Toddler Raises Hell Without Apology, Mother In Tears.

Today at a local indoor playground, video surveillance picked up footage of this two-year-old girl standing next to a toy car, actively preventing other children from playing with it.

surveillance footage of toddler

“She looks like she’s going to cut a bitch,” a bystander remarked.

“Look at that side eye,” said the mother of an unnamed victim. “I told my kids to stay away from her! She’s dangerous.”

“I’ve always bragged about how sweet she is,” her mother wailed. “But clearly those days are over.”

The perpetrator allegedly dragged another child out of the play vehicle while screaming “MY CAR!” The victim ran away in tears.

Later, she terrorized a group of children playing in a pretend grocery store, taking plastic bananas and apples from their toy shopping carts without apology.

In her final act of abomination, the toddler climbed up the slides until her mother finally lured her away with promises of Goldfish crackers.

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The perp with her siblings.

If you or someone you know has been affected by this tiny tyrant, please call the Save Me From This Toddler hotline at 888-888-HELL.

Pepper

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Toddleritis.

For approximately 6 weeks, I have felt like I just cannot get it together.

I’m forgetting things. I’m struggling to get simple tasks accomplished, like keeping food in the house and making sure Maverick’s school uniforms are clean. Robbie would ask me something like, “Where are all my boxers?” and I would get irrationally angry.

At first I thought I was just tired from the holidays. Then, I thought it was probably because I’m trying to write and get published more, and that takes time and energy.

Maybe I was anemic. My mother-in-law asked if I have had my thyroid checked recently … maybe it was that. Maybe I’m not sleeping well enough.

I bought some ZzzQuil.

My mother asked me on several occasions, “Are you okay?” or, “Why are you so tired?” I could never come up with a good answer, because what am I supposed to say?! I HAVE KIDS. But my husband was starting to give me concerned looks, and I was starting to wonder about myself. What was my problem?! Did I need to cut back on writing? Did I need to start going to bed earlier? Take more vitamins?

And then, it dawned on me.

The toddler.

Pepper, with her always-sunny disposition, has become a true toddler. She runs from me, darting between my legs. Half of the time, when we are at home, I have no idea where she is. She’s a climber. She tries to touch the cooktop when I’m boiling eggs. She attempts to grab the hot frying pan. Tonight, she opened the oven when it was set to 425 fish-stick-cooking degrees.

She bites. She pulls everything out of every drawer, cabinet, basket, and box. She hits and pulls hair. I am forever grabbing her hands and reminding her, “Be gentle.”

She locks herself in rooms and closets. She learned how to open doors and loves to sneak into the bathroom to play in the toilet. She tries to strip herself naked.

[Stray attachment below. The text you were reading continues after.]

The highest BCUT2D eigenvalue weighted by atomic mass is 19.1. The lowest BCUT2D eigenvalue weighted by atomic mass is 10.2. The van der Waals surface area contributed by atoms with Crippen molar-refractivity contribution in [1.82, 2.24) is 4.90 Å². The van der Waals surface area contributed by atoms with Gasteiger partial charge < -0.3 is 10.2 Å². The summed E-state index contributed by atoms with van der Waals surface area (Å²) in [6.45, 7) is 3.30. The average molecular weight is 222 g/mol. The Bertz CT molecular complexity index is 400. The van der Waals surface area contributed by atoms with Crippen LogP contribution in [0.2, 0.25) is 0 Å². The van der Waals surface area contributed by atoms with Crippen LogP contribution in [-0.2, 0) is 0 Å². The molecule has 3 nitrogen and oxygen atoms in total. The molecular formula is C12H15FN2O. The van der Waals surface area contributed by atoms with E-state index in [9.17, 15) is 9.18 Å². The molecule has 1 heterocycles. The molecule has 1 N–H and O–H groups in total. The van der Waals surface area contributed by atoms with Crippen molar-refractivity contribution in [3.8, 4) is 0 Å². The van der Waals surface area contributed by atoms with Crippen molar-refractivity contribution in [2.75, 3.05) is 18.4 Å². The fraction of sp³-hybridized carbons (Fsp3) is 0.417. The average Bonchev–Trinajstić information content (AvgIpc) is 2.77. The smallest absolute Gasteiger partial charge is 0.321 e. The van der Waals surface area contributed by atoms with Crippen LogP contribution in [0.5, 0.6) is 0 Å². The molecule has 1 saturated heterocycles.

She enjoys trying to dive headfirst into the bath tub when her brothers are taking a bath, but her very favorite thing is eating wet sand at the playground.

Pepper has started really talking. She screams “EAT!” or, “I HUNGRY!” when she needs food. She says “I SOWWY!” when she bites me. She exclaims “I DID IT!” and “HI, PEPPER!” because she mimics everything her older brothers say and do. This includes yelling “SHUT UP!” at inappropriate times. She also will randomly yell the word “poop.”

I am not anemic. I am not depressed or stricken with another bout of mono (I had a terrible case of it in high school). It’s an even graver condition, I’m afraid. One that will last another 12, maybe 18 months.

I have toddler.

Pepper does not enjoy being judged.

Pepper does not enjoy being judged.

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The Baby Is Not A Baby Anymore.

“The baby,” who isn’t actually a baby anymore and I guess I need to stop calling her that, crawled at 10 months.

Exactly 7 months later, she started walking. It also turns out that she’s quite the climber.

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I am so relieved to have use of my arms again. So, so relieved. Picking her up and hauling her all over the place — because when you’re trying to walk into a store with an unpredictable three-year-old, you have to have the other one either strapped in a cart or on your hip — has given me unprecedented upper-body strength. I can do man push-ups. Okay, only like three. But STILL.

And while I am so excited to finally close the door on all things baby in this house, I admit that I’m also so sad about it. My last child has truly turned into a toddler overnight who drunkenly wanders the house saying “Bye-bye! Cracker?”

She sings, she laughs, and she is a complete and utter joy. Except when she’s trying to eat Cascade gel packs, or when she watches me lace up my shoes and unties one while I tie the other one, and then when I re-tie that one she unties the other one. I mean, it’s cute now that it’s over and I’m telling you about it, but when I’m in a hurry and I can’t get my damn shoes tied and Asher is standing by the door screaming “I DON’T WANT MY CLOTHESES TO TOUCH ME!” it’s not cute.

At all.

I’ll never have another baby-turned-toddler again. This is it, and I’m glad … but also there is a part of me that wishes I could make it stop. Just for a moment.

I’ll never again have the joy of seeing one of my children take their first steps. Now there will be new firsts, each one taking them farther away from babyhood. And to be honest, I’m relieved because this has been incredibly hard. But also, I need to have a good cry about it.

This is the beginning of goodbyes, and everything about it is bittersweet.

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